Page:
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Film Review: X-Men

Updated on March 27, 2017
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Jason Wheeler is the Senior Writer and Editor at Film Frenzy. He reviews films from across the cinematic landscape.


In 2000, Bryan Singer released X-Men, based on the Marvel Comics superhero team of the same name created by Jack Kirby and Stan Lee. Starring Hugh Jackman, Patrick Stewart, Ian McKellen, Halle Berry, Famke Janssen, James Marsden, Bruce Davison, Rebecca Romijn-Stamos, Anna Paquin, Ray Park, and Tyler Mane, the film grossed $296.3 million at the box office.


In a world with mutants possessing superhuman powers that are feared and distrusted by normal humans, two mutants named Wolverine and Rogue are brought into a conflict between two groups who have radically different approaches to bringing about acceptance of mutants. One side consists of Professor Xavier’s X-Men, who desire to live amongst humans peacefully and the other has Magneto’s Brotherhood of Mutants, who seek to turn humans into mutants.


Making superhero movies popular following a string of subpar releases, X-Men is definitely a product of its time. While not a bad film by any means, it certainly doesn’t bring the level of plot or characterization seen in many recent releases.

The plot in and of itself isn’t a grandiose story where the heroes have to band together to save the world. Rather, it involves Rogue and Wolverine meeting the X-Men and fighting against the Brotherhood of Mutants while the latter seeks to use Rogue as a catalyst for a machine that mutates humans. It employs small set pieces, utilizing Xavier’s mansion and Magneto’s hideout as the major locales with New York City as mostly a backdrop. Much of the film revolves around meeting the two teams, discovering their agendas, seeing what drives them and watching them clash. It’s a film working to acquaint viewers with the ideologies as opposed to dropping the audience into a world with machinations, agendas and rivalries already in place. The bigger story could come later.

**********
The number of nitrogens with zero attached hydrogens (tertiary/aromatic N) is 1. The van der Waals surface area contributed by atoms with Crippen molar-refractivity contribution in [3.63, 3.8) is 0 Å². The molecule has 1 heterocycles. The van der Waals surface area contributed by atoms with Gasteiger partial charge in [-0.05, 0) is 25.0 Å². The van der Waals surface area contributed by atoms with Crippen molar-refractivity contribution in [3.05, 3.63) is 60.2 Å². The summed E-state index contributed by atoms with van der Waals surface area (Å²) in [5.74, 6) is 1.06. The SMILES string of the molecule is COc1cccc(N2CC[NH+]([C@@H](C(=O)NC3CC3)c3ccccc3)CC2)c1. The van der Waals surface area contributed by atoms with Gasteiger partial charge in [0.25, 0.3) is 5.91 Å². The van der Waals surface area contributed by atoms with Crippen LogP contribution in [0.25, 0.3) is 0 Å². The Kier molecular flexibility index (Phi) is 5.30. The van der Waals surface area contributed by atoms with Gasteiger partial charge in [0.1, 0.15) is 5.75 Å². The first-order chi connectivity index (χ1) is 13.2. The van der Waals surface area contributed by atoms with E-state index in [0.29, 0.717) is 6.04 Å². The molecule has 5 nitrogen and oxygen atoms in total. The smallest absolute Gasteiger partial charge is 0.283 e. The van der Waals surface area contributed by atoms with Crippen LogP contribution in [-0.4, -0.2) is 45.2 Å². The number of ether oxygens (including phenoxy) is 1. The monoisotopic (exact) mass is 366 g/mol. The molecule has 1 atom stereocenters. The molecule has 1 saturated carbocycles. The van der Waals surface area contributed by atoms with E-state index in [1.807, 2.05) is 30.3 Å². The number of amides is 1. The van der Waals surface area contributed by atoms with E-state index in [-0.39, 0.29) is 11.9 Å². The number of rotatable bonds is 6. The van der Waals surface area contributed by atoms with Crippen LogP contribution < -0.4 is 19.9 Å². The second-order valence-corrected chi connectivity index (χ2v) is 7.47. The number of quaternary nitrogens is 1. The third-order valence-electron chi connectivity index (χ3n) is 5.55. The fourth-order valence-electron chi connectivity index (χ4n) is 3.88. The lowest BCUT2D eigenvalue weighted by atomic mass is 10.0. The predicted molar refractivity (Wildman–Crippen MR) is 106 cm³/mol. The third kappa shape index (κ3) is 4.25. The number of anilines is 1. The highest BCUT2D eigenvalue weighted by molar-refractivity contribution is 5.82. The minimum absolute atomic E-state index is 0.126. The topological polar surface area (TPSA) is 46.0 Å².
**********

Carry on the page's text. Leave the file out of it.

The characters and their ideals drive the story. On one side, there’s Magneto who has seen firsthand the effects of people in power branding a subgroup of people as a danger and public nuisance in his experiences during the Holocaust. The other side sees Professor X who is under the impression he can help bring about coexistence between humans and mutants. Fascinatingly, the film does show both sides have valid points. Magneto has his own personal historical knowledge as to what can happen with fear mongering as opposed to Xavier realizing all humans want is really to live peacefully. The problem comes in Magneto’s methodology, using his own special brand of terrorism to achieve peace, therefore proving his foes correct. It’s seen when Senator Kelly is captured and tells Magneto whatever happens to him, he’ll be proven right.

The film’s special effects are decent for the most part, especially in Cyclops’ eye beams or Mystique’s shape shifting. However, there are moments where the effects date the film. Wolverine’s claws look decent for the most part, yet when they are moved in any other way than they’re supposed to, such as Magneto pulling them away in the finale, they bend in such a way giving them the obvious appearance of a computer generated image. The same goes for Kelly’s escaping his cell. The whole sequence is reminiscent of the Uncanny Valley.